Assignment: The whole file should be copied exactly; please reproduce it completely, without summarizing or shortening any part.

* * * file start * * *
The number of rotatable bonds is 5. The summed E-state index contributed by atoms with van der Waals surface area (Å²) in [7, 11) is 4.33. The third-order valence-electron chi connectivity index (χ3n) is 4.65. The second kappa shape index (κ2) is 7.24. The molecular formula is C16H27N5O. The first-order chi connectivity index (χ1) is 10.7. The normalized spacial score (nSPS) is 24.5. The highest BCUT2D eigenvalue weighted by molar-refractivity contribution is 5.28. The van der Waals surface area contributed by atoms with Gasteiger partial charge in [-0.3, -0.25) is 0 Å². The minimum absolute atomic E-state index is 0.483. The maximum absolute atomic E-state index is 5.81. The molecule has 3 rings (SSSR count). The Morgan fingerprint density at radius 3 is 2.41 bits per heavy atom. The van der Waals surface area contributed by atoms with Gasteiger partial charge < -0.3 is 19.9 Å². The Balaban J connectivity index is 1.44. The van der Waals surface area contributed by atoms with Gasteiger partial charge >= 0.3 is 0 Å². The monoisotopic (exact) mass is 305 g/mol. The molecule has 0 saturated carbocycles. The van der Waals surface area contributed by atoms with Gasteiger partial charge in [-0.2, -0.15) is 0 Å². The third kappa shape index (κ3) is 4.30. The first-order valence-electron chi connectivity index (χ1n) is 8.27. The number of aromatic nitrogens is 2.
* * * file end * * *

The number of rotatable bonds is 5. The summed E-state index contributed by atoms with van der Waals surface area (Å²) in [7, 11) is 4.33. The third-order valence-electron chi connectivity index (χ3n) is 4.65. The second kappa shape index (κ2) is 7.24. The molecular formula is C16H27N5O. The first-order chi connectivity index (χ1) is 10.7. The normalized spacial score (nSPS) is 24.5. The highest BCUT2D eigenvalue weighted by molar-refractivity contribution is 5.28. The van der Waals surface area contributed by atoms with Gasteiger partial charge in [-0.3, -0.25) is 0 Å². The minimum absolute atomic E-state index is 0.483. The maximum absolute atomic E-state index is 5.81. The molecule has 3 rings (SSSR count). The Morgan fingerprint density at radius 3 is 2.41 bits per heavy atom. The van der Waals surface area contributed by atoms with Gasteiger partial charge < -0.3 is 19.9 Å². The Balaban J connectivity index is 1.44. The van der Waals surface area contributed by atoms with Gasteiger partial charge >= 0.3 is 0 Å². The monoisotopic (exact) mass is 305 g/mol. The molecule has 0 saturated carbocycles. The van der Waals surface area contributed by atoms with Gasteiger partial charge in [-0.2, -0.15) is 0 Å². The third kappa shape index (κ3) is 4.30. The first-order valence-electron chi connectivity index (χ1n) is 8.27. The number of aromatic nitrogens is 2.